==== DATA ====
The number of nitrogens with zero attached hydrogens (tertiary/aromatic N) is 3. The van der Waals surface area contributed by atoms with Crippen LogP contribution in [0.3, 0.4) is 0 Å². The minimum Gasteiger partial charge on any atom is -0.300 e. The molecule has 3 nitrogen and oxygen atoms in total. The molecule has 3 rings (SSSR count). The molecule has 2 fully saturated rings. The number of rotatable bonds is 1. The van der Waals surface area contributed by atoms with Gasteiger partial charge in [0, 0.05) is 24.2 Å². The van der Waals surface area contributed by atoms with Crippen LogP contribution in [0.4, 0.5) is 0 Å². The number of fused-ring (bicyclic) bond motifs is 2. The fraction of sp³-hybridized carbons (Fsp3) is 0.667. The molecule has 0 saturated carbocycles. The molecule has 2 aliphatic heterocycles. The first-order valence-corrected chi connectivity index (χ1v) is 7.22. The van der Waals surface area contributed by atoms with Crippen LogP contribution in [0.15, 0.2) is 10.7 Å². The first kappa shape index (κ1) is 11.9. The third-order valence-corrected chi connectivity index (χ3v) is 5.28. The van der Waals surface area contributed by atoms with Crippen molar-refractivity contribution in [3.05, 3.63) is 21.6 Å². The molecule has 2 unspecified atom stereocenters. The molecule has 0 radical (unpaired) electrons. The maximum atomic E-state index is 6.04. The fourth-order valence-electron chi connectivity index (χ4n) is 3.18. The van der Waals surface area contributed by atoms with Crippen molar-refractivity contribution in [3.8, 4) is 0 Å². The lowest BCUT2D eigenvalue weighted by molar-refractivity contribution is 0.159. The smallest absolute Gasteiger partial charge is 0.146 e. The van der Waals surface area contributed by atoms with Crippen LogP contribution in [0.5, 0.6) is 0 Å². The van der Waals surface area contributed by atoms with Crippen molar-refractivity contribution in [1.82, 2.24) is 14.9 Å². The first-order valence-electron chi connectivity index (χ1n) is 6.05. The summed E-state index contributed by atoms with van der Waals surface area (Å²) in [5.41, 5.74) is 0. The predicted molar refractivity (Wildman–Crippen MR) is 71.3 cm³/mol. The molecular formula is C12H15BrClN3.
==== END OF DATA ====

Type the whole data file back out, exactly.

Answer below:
The number of nitrogens with zero attached hydrogens (tertiary/aromatic N) is 3. The van der Waals surface area contributed by atoms with Crippen LogP contribution in [0.3, 0.4) is 0 Å². The minimum Gasteiger partial charge on any atom is -0.300 e. The molecule has 3 nitrogen and oxygen atoms in total. The molecule has 3 rings (SSSR count). The molecule has 2 fully saturated rings. The number of rotatable bonds is 1. The van der Waals surface area contributed by atoms with Gasteiger partial charge in [0, 0.05) is 24.2 Å². The van der Waals surface area contributed by atoms with Crippen LogP contribution in [0.4, 0.5) is 0 Å². The number of fused-ring (bicyclic) bond motifs is 2. The fraction of sp³-hybridized carbons (Fsp3) is 0.667. The molecule has 0 saturated carbocycles. The molecule has 2 aliphatic heterocycles. The first-order valence-corrected chi connectivity index (χ1v) is 7.22. The van der Waals surface area contributed by atoms with Crippen LogP contribution in [0.15, 0.2) is 10.7 Å². The first kappa shape index (κ1) is 11.9. The third-order valence-corrected chi connectivity index (χ3v) is 5.28. The van der Waals surface area contributed by atoms with Crippen molar-refractivity contribution in [3.05, 3.63) is 21.6 Å². The molecule has 2 unspecified atom stereocenters. The molecule has 0 radical (unpaired) electrons. The maximum atomic E-state index is 6.04. The fourth-order valence-electron chi connectivity index (χ4n) is 3.18. The van der Waals surface area contributed by atoms with Crippen molar-refractivity contribution in [3.8, 4) is 0 Å². The lowest BCUT2D eigenvalue weighted by molar-refractivity contribution is 0.159. The smallest absolute Gasteiger partial charge is 0.146 e. The van der Waals surface area contributed by atoms with Crippen LogP contribution in [0.5, 0.6) is 0 Å². The van der Waals surface area contributed by atoms with Crippen molar-refractivity contribution in [1.82, 2.24) is 14.9 Å². The first-order valence-electron chi connectivity index (χ1n) is 6.05. The summed E-state index contributed by atoms with van der Waals surface area (Å²) in [5.41, 5.74) is 0. The predicted molar refractivity (Wildman–Crippen MR) is 71.3 cm³/mol. The molecular formula is C12H15BrClN3.